Climate, Trees & Ecosystems

TreeBuds.jpgLong-term weather patterns, including day and night temperatures, precipitation, air pressures, and wind direction, that effect a change in climate is part of a program called “Climate, Trees & Ecosystems,” that is taking place on Thursday, Aug. 22, at 7 p.m. in The Center for Moosehead History, 6 Lakeview St., downtown Greenville.

The program provides a fascinating account of the physiological responses of northeastern forests to long-term weather patterns and an historical overview of the data that has been collected over decades of field research.

Jay Wason, assistant professor of Forest Ecosystem Physiology at the University of Maine, will present information about climate patterns in relation to forests and ecosystems. Sean Birkel, research assistant professor at the University of Maine and Maine State Climatologist, will provide an overview of Maine’s climate, general impacts, and what may be expected in the future.

Dr. Wason joined the University of Maine School of Forest Resources faculty in 2018. Prior to that, he was a post-doctoral research associate at the Yale School of Forestry and Environmental Studies. His research centers on the physiological responses of northeastern forests to climate conditions. He is especially interested in spruce-fir forests.

Professor Birkel’s expertise is in climate and ice sheet modeling, with research including Pleistocene glaciation, Maine historical climatology, and today’s changes in the environment.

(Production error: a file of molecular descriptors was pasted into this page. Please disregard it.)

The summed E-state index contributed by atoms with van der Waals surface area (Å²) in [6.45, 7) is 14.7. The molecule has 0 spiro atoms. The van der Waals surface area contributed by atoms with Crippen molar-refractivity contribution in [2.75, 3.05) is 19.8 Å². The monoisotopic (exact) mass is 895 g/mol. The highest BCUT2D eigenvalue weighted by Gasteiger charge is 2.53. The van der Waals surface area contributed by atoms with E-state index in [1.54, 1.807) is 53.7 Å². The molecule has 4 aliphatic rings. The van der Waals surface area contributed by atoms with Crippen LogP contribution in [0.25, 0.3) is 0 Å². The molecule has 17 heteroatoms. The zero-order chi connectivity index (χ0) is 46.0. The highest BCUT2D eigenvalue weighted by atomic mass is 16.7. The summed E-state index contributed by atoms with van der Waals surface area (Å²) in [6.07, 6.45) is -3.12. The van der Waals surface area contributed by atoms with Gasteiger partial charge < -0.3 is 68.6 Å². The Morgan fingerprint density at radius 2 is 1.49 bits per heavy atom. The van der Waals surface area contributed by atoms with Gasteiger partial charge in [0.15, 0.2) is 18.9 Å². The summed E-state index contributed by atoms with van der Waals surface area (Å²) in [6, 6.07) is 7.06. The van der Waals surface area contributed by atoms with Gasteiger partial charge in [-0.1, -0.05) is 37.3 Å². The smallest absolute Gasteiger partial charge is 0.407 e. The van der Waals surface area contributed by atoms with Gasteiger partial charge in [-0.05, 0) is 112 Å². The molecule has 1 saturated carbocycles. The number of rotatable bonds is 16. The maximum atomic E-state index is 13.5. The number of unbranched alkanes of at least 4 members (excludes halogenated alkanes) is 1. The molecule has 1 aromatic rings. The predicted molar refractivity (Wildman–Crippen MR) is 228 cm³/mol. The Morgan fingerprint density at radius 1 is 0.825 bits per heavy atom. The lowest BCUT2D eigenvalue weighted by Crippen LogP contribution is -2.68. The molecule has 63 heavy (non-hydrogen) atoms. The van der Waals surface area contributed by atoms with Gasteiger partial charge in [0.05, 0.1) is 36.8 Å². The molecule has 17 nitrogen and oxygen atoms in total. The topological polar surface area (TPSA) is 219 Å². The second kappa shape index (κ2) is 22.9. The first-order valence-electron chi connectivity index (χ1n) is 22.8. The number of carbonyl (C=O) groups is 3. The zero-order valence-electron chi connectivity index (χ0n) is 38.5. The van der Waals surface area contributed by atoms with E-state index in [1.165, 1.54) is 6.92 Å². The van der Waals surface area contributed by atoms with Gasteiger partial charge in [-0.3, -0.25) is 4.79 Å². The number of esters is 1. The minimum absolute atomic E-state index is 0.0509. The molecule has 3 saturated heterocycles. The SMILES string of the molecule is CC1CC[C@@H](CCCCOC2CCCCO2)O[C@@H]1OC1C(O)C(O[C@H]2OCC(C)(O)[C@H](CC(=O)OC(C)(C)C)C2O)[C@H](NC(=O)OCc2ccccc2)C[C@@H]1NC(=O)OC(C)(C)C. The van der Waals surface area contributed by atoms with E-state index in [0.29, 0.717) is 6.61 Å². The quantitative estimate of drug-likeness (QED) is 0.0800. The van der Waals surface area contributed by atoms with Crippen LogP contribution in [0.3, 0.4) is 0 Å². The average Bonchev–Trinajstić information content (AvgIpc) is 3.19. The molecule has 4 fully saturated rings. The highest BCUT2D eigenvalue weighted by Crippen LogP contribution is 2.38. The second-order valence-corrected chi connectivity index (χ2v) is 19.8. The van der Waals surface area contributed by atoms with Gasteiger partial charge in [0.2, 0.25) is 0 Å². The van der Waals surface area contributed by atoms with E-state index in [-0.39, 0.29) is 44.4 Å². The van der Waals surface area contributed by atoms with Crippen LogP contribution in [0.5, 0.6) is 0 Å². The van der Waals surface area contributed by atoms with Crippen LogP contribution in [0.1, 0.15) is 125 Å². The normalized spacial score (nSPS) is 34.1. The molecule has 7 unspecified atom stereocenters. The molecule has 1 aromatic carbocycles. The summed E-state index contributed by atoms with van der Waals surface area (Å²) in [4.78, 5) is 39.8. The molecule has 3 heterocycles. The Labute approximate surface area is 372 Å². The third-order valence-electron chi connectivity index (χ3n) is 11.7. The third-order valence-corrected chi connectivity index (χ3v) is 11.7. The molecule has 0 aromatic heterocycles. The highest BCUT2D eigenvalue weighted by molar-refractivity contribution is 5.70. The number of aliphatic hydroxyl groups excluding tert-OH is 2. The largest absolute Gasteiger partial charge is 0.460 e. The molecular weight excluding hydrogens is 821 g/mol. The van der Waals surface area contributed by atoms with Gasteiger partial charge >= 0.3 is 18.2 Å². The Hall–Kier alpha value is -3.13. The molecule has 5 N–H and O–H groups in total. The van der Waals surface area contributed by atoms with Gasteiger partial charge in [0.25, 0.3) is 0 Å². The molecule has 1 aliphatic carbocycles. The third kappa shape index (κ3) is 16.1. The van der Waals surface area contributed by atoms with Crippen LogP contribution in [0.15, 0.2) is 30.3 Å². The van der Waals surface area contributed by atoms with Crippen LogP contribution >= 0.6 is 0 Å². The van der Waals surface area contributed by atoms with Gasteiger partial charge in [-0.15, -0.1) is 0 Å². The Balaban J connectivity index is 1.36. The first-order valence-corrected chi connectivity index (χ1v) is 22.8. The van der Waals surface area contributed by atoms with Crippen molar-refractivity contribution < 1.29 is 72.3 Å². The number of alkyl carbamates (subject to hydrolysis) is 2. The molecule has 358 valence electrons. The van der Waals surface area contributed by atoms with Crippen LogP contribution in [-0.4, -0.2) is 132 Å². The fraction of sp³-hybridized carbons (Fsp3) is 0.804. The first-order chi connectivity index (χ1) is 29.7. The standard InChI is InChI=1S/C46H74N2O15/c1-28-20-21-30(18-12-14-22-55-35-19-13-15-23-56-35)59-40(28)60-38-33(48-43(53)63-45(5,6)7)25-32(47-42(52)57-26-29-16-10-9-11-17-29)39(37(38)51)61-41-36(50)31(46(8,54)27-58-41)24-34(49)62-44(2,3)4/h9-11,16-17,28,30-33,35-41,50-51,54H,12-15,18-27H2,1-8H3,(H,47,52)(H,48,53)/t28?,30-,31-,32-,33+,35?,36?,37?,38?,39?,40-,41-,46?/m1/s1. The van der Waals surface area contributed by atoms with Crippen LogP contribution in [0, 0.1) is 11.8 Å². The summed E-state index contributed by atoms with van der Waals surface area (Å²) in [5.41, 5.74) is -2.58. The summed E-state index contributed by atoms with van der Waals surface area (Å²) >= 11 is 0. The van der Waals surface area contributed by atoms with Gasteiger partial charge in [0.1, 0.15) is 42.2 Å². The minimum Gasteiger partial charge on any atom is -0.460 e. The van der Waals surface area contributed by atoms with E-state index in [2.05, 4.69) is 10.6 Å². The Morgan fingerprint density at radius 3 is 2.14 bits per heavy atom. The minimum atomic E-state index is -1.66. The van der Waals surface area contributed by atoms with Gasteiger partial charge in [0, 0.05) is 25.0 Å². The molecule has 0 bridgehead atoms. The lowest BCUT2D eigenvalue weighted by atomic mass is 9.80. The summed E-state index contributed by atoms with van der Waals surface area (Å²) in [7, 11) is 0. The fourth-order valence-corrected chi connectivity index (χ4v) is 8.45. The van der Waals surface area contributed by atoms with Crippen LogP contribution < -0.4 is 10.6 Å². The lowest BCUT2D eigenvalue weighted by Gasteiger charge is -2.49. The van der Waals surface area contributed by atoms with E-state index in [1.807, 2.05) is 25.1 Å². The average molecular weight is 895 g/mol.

For more information, please contact the Moosehead Historical Society & Museums, 207-695-2909.  $5 suggested admission.


Maine Soldiers at Gettysburg

2008_39_0001A Civil War Veterans

Hold at Any Hazard is the telling about Maine soldiers in the Battle of Gettysburg by Civil War aficionado Scott Settlemire.  Hold comes to The Center of Moosehead History, 6 Lakeview St., downtown Greenville on Wednesday, Aug. 7, at 7 p.m. 

Mr. Settlemire has studied the Civil War for 40 years, reading primary sources and visiting most of the major battlefields. Many Maine soldiers fought at Gettysburg at critical times and places. On Wednesday, he takes the words of these Maine men from diaries, letters, and unit histories to describe their experiences in what became a major turning point in American military history. Maps and photographs help put the intimate stories of these Maine men into context.

Scott Settlemire is a chemical engineer. He grew up in Maine and began his career at the Rumford paper mill. He is married to Candace Ayer, daughter of Nancy Ayer of Rockwood. The Settlemires currently live in Ohio and often return to Moosehead Lake.